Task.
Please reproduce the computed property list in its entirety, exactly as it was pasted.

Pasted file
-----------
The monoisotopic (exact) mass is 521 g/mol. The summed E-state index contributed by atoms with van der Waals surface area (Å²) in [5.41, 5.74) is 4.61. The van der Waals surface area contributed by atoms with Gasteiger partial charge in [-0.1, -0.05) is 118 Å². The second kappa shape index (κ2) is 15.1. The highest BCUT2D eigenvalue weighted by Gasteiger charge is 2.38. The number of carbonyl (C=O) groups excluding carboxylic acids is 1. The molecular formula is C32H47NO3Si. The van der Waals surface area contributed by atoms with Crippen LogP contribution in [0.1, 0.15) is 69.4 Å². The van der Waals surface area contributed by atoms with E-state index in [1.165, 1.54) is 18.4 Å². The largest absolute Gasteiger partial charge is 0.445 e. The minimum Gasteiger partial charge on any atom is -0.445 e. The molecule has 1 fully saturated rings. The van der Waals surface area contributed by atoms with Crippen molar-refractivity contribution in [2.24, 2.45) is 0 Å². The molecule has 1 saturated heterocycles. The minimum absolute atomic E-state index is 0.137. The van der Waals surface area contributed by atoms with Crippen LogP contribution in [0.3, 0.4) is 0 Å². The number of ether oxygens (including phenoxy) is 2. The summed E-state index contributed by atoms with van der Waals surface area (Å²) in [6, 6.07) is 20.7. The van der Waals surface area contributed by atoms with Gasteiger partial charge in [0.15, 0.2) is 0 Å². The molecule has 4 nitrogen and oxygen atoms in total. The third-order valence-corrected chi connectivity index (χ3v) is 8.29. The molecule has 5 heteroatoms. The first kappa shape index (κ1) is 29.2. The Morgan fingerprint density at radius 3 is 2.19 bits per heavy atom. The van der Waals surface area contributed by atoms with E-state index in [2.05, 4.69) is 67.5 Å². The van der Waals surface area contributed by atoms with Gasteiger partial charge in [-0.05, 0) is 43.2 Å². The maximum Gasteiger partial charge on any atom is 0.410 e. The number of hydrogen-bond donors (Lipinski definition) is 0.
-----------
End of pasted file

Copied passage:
The monoisotopic (exact) mass is 521 g/mol. The summed E-state index contributed by atoms with van der Waals surface area (Å²) in [5.41, 5.74) is 4.61. The van der Waals surface area contributed by atoms with Gasteiger partial charge in [-0.1, -0.05) is 118 Å². The second kappa shape index (κ2) is 15.1. The highest BCUT2D eigenvalue weighted by Gasteiger charge is 2.38. The number of carbonyl (C=O) groups excluding carboxylic acids is 1. The molecular formula is C32H47NO3Si. The van der Waals surface area contributed by atoms with Crippen LogP contribution in [0.1, 0.15) is 69.4 Å². The van der Waals surface area contributed by atoms with E-state index in [1.165, 1.54) is 18.4 Å². The largest absolute Gasteiger partial charge is 0.445 e. The minimum Gasteiger partial charge on any atom is -0.445 e. The molecule has 1 fully saturated rings. The van der Waals surface area contributed by atoms with Crippen molar-refractivity contribution in [2.24, 2.45) is 0 Å². The molecule has 1 saturated heterocycles. The minimum absolute atomic E-state index is 0.137. The van der Waals surface area contributed by atoms with Crippen LogP contribution in [0.3, 0.4) is 0 Å². The number of ether oxygens (including phenoxy) is 2. The summed E-state index contributed by atoms with van der Waals surface area (Å²) in [6, 6.07) is 20.7. The van der Waals surface area contributed by atoms with Gasteiger partial charge in [0.15, 0.2) is 0 Å². The molecule has 4 nitrogen and oxygen atoms in total. The third-order valence-corrected chi connectivity index (χ3v) is 8.29. The molecule has 5 heteroatoms. The first kappa shape index (κ1) is 29.2. The Morgan fingerprint density at radius 3 is 2.19 bits per heavy atom. The van der Waals surface area contributed by atoms with E-state index in [2.05, 4.69) is 67.5 Å². The van der Waals surface area contributed by atoms with Gasteiger partial charge in [-0.05, 0) is 43.2 Å². The maximum Gasteiger partial charge on any atom is 0.410 e. The number of hydrogen-bond donors (Lipinski definition) is 0.